Interview by Paul Salfen

Portrait of acclaimed composer Max Richter and creative partner Yulia Mahr as they stage landmark eight-hour overnight performance of Richter’s “Sleep”, from award-winning filmmaker Natalie Johns

The celebrated documentary Max Richter’s Sleep, which premiered at the 2020 Sundance Film Festival, had its exclusive online premiere on World Sleep Day (March 19) on MUBI.

This transporting documentary follows acclaimed composer Max Richter (whose credits, alongside his acclaimed solo career, include films Ad Astra, Waltz with Bashir, Hostiles, and The Leftovers), and his creative partner, artist and award-winning filmmaker Yulia Mahr, as they prepare a hugely ambitious undertaking: staging an open-air, overnight performance of his celebrated eight-hour magnum opus “Sleep” in Los Angeles in 2019.

Filmmaker Natalie Johns captures the all immersive experience of the show in intimate detail, transporting viewers into the heart of the collective shared experience that is music making. She weaves this together with intimate personal footage and past performances in Berlin, Sydney, and Paris shot, or at times produced, over five years by Yulia, to explore the origins and impact of this groundbreaking composition, and the tenacity and drive needed to sustain such work. Working outside of public funding and in a post streaming world, the film reflects a journey filled with love, companionship and determination. Natalie Johns’ storytelling conveys Yulia and Max’s creative vision, social drive and process, whilst never losing sight of the work’s quiet wonder and subsequent global impact.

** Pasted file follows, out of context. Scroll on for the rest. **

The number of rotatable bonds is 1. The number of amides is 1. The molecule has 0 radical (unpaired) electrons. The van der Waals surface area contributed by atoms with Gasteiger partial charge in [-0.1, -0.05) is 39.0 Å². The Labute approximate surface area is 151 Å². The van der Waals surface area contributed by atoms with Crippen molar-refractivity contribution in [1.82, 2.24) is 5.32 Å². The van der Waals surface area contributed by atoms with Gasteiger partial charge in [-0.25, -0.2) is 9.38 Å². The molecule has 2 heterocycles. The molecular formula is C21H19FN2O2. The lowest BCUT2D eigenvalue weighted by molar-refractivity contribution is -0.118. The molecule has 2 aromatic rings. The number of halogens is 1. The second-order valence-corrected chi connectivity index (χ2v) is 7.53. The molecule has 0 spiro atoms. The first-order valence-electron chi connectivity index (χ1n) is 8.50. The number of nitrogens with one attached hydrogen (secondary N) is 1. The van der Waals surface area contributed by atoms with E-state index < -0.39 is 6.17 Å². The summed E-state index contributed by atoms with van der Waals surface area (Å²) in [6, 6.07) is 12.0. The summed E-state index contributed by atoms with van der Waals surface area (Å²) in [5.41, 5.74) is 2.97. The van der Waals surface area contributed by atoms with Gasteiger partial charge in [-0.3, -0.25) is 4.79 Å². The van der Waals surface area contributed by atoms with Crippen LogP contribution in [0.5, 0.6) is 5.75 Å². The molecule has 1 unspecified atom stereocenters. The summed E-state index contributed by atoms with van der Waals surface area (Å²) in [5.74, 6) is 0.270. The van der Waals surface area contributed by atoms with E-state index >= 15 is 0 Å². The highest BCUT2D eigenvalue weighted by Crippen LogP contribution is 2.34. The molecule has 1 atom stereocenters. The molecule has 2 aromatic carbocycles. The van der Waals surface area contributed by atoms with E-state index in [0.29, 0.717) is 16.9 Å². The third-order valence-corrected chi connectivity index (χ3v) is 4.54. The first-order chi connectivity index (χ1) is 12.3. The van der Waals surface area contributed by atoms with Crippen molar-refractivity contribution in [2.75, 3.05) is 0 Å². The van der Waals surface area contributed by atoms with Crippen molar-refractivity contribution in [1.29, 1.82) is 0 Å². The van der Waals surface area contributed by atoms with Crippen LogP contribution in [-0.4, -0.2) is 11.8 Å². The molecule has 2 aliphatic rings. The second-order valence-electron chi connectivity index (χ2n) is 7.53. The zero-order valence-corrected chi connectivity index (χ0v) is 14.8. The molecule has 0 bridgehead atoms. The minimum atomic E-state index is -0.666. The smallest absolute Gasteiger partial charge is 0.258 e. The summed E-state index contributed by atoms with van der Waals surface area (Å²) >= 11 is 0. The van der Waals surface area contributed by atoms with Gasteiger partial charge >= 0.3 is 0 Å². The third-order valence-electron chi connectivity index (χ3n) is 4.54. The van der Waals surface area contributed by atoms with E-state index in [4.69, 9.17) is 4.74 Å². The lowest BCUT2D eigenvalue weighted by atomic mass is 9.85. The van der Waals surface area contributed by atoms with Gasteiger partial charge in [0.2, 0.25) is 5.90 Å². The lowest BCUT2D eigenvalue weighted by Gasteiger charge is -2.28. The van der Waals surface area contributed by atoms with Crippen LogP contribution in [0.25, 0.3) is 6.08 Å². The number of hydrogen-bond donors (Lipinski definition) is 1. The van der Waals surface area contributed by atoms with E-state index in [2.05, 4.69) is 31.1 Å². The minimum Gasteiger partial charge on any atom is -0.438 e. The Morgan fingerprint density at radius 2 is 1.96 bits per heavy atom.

Sleep’s eight-hour musical piece was composed in consultation with American neuroscientist David Eagleman, and seeks to examine the relationship between music and the subconscious mind, aiming to foreground the communal aspect of music performance and listening. The film itself unites viewers in a collective moment of musical reflection. Max and Yulia’s creative partnership spans thirty years, and has been responsible for many large scale international touring pieces that address social and political issues through music and film, including projects at the The Barbican Centre in London and La Philharmonie de Paris.

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